By Tracy Record
West Seattle Blog editor
For the second time in a little over two weeks, we were back up on the 2 1/2-years-closed West Seattle Bridge today,
First, let’s get this out of the way: SDOT says they’re still on track to reopen the bridge Sunday, September 18th, the date announced two weeks ago. When on September 18th? Bridge project director Heather Marx says they haven’t finalized all the logistics yet but probably sometime “early in the morning” that Sunday, they’ll just open the gates and let traffic flow on. No, she reiterated, the bridge will not be reopened in phases – when they open it, the plan to open all lanes.
Even now, work is “winding down.” The carbon-fiber wrapping – part of strengthening the bridge – was finished yesterday. That means Kraemer NA will be able to go ahead with removing the remaining beneath-the-bridge suspended platforms this weekend (the first two came down last Saturday, as covered here). That’ll probably span both days this weekend because the logistics involve the railroad tracks under the bridge, explained Kraemer’s bridge project manager Adam Dour. Also remaining: About 40 yards of concrete work, including filling the holes that were used for suspending and moving the platforms.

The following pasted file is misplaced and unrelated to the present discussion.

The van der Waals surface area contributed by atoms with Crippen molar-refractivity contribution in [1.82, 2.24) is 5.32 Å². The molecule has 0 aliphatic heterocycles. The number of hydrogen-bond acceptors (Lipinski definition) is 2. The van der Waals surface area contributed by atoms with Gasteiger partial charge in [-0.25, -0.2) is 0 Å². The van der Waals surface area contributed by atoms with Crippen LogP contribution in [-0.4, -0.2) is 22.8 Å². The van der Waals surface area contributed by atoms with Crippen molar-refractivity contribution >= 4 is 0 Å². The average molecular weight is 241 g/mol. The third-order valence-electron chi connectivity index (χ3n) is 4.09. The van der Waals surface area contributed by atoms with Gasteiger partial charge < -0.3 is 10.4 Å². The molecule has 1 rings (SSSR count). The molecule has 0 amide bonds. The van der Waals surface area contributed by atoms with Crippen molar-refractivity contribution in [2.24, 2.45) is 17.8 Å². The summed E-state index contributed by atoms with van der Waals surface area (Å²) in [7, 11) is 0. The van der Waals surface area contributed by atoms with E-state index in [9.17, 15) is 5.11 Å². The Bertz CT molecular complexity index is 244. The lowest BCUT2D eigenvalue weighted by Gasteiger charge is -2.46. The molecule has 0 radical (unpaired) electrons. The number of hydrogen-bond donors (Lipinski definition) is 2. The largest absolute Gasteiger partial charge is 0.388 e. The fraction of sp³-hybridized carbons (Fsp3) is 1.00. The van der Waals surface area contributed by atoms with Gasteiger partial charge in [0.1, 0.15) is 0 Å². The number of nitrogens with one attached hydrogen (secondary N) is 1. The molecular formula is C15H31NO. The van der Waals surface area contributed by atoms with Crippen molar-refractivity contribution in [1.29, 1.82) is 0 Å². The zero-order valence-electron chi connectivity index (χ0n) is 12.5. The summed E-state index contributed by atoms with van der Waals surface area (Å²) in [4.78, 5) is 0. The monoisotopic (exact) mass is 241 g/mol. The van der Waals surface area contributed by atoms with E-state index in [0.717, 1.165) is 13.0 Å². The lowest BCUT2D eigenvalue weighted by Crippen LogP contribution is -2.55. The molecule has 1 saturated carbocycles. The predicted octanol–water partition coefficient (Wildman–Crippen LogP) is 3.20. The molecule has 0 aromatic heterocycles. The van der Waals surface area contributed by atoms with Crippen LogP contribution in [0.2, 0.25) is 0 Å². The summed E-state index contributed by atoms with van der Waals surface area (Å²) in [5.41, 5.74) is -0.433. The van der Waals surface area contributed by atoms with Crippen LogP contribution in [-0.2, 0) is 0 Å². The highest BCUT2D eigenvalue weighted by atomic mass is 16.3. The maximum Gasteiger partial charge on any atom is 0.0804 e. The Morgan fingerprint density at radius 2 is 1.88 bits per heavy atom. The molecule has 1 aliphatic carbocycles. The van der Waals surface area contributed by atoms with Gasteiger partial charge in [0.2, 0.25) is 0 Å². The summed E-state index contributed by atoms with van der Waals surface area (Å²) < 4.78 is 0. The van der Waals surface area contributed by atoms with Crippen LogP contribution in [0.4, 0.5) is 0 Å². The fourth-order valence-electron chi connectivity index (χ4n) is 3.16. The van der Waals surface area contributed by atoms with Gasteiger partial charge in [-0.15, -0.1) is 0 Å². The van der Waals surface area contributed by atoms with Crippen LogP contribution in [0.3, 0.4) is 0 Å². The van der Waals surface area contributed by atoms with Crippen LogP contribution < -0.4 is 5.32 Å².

Despite concrete drivers’ recent rejection of a contract offer, they’ve had no supply challenges, Marx said. Meantime, a variety of other tasks are under way to get the bridge ready for use.
Today’s discussion also covered ground we covered in our report two weeks ago – including the load testing that’ll happen before the bridge gets final clearance for reopening, But keep in mind, 80 percent of the weight on the bridge, even when open, is generated by the bridge itself, And Marx stressed that their monitoring continues to show the bridge reacting exactly as predicted. She gave a 15-minute briefing/Q&A at the start of the tour, along with Kraemer’s Dour and bridge engineer of record Greg Banks from consultants WSP – here’s our video of that in its entirety;
While “demobilization” on the bridge is necessary before it can be reopened safely to traffic, days if not weeks of work will remain on the routes leading to and from the bridge – removing detour signs, for example, will be a priority – so that the neighborhoods that have borne the burden of extra traffic these past two and a half years will have a chance, finally, at relief.